Poverty and Economic Freedom: Evidence from Cross-Country Data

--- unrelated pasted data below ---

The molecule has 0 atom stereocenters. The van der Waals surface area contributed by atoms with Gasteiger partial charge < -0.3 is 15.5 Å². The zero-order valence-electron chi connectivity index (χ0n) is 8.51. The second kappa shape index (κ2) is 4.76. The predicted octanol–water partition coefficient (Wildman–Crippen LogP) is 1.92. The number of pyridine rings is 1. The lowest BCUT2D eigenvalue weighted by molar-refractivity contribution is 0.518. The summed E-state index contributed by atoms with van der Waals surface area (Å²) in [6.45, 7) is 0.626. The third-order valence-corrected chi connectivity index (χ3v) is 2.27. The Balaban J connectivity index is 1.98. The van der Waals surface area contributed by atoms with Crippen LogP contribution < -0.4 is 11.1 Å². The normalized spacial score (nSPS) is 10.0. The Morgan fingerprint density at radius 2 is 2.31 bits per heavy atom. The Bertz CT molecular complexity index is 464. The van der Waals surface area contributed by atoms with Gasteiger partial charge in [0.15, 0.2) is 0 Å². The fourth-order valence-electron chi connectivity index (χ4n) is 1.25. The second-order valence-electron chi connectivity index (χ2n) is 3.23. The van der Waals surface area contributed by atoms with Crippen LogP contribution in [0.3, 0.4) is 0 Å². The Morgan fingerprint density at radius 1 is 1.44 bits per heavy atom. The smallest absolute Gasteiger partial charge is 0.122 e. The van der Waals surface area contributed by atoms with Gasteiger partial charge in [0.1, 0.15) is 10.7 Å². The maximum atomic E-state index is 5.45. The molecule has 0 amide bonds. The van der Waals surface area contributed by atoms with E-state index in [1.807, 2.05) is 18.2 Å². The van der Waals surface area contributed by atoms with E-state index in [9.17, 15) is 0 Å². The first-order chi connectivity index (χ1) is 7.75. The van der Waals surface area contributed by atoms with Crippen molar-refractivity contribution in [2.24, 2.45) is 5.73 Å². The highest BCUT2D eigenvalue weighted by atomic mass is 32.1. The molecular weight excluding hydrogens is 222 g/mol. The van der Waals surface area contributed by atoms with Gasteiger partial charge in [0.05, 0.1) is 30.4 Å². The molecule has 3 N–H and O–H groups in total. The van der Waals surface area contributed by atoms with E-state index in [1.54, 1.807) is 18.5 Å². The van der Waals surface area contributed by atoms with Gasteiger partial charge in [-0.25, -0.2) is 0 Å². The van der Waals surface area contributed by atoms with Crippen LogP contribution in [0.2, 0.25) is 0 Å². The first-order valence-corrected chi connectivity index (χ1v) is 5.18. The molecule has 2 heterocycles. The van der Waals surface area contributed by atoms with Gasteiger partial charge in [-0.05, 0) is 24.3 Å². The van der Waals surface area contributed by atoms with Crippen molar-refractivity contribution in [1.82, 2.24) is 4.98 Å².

This paper explores the empirical relationship between poverty and economic freedom. In doing so, it estimates the levels of absolute poverty for a panel of over forty developing countries and then utilizes fixed effects and GMM-IV estimators to derive the empirical relationships. The principal empirical results that emerge from this exercise indicate that important indicators of economic freedom such as openness to trade and small size of the government are robustly associated with poverty reduction. Labor market flexibility, which reflects an important dimension of economic freedom, does not have a significant effect on poverty on average. However, there is some evidence that trade's beneficial impact on poverty has been smaller in economies with more regulated labor markets. Finally, civil liberties that encompass various types of important economic freedom such as poverty rights, rule of law, etc., also contribute significantly to poverty reduction. This result contrasts with that for political liberties, which have seemingly no impact on poverty reduction. All these suggest that economic freedom is as much important for economic growth as for poverty reduction.
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